According to 2019 Definitive Healthcare data, analyzed by Navigant Research, U.S. hospitals are spending close to $25.7 billion more per year on supply chain products and related operations, processes, and procedures than necessary. Average supply chain expenses currently make up about 15% of total hospital expenses, on average, but can rise as high as 30% or 40% in hospitals with a high case-mix index like surgery-intensive facilities or children's hospitals. The average U.S. hospital currently spends about $12.1 million more than it needs to on supply chain costs.
Hospital supply chain optimization
Unlike labor expenses, supply costs can be easily minimized without sacrificing clinical outcomes and efficiency, making them the primary target of healthcare organizations looking to reduce spending and optimize supply chain management.
Medical supply spending is more discretionary than other types of spending, meaning individual providers can take responsibility for lowering care costs through the use of Physician Preference Items (PPIs). While group purchasing, improved distribution methods, and automated inventory management can produce meaningful savings, studies suggest healthcare providers can be equally important in maximizing supply cost savings.
Top 10 Hospitals by Highest Total Medical & Surgical Supply Costs
Total Supply Costs (M)
Net Patient Revenue (M)
Supply Cost as Percent of Revenue (rounded)
New York-Presbyterian Weill Cornell Medical Center
University Of Kentucky Hospital - Albert B Chandler Hospital
Fig 1 Financial data from Definitive Healthcare's Hospital Financial Metrics Search Tab (via the latest Medicare Cost Report, accessed 1/14/2020)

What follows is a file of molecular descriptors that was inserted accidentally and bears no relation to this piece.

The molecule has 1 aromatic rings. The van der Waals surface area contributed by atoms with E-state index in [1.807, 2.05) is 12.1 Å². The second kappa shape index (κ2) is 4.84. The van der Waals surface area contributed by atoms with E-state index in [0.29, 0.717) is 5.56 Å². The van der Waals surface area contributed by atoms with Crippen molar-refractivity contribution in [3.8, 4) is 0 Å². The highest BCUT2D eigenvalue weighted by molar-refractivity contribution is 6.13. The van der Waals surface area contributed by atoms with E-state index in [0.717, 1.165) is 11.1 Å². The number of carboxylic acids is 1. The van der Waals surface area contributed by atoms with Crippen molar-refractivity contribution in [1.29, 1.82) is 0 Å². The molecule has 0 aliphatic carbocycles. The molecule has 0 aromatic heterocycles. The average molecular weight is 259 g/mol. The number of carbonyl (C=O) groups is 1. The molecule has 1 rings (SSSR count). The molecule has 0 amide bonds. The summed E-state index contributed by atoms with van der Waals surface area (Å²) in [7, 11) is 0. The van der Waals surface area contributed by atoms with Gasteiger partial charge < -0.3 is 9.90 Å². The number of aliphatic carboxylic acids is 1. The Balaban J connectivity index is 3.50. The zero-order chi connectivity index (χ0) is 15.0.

Case mix and specialty are the two most influential determinants of patient supply cost, with the industry average being $4,470 in supplies per patient. For some specialties, like family medicine and rehabilitation, supply costs are generally lower than those for high-cost specialties like surgery and orthopedics. An average patient admitted to a rehabilitation specialist will cost $1,095 in medical supplies. The average cost of admission for an orthopedic specialist costs as much as $17,566 per patient.
Most common healthcare supply chain management challenges
Surgical patient admissions, in particular, are so costly due to the heavy reliance of procedures on the use of specific medical devices. Knee and hip replacements would not be possible without silicone or other implants. Heart arrhythmia could not be treated effectively without a pacemaker. Some of these devices simply cost more than others—and often, a physician is responsible for choosing which of these medical supplies to use.
Medical supplies are defined as tangible goods separate from labor and services. This includes pharmaceuticals, PPIs, nonclinical products, and more. The devices, supplies, and tools care providers use in an episode of care can significantly impact overall treatment costs—particularly when it comes to PPIs.
The prevalence of PPIs in hospitals began as a way to ensure that physicians could have access to devices that are most suitable for a particular patient. However, PPIs can be more expensive than alternative devices with similar clinical outcomes, and some PPIs have even been associated with worse clinical outcomes. Despite not necessarily being more clinically effective, PPIs constitute between 40 and 60 percent of hospitals' total supply costs.
Supply chain management solutions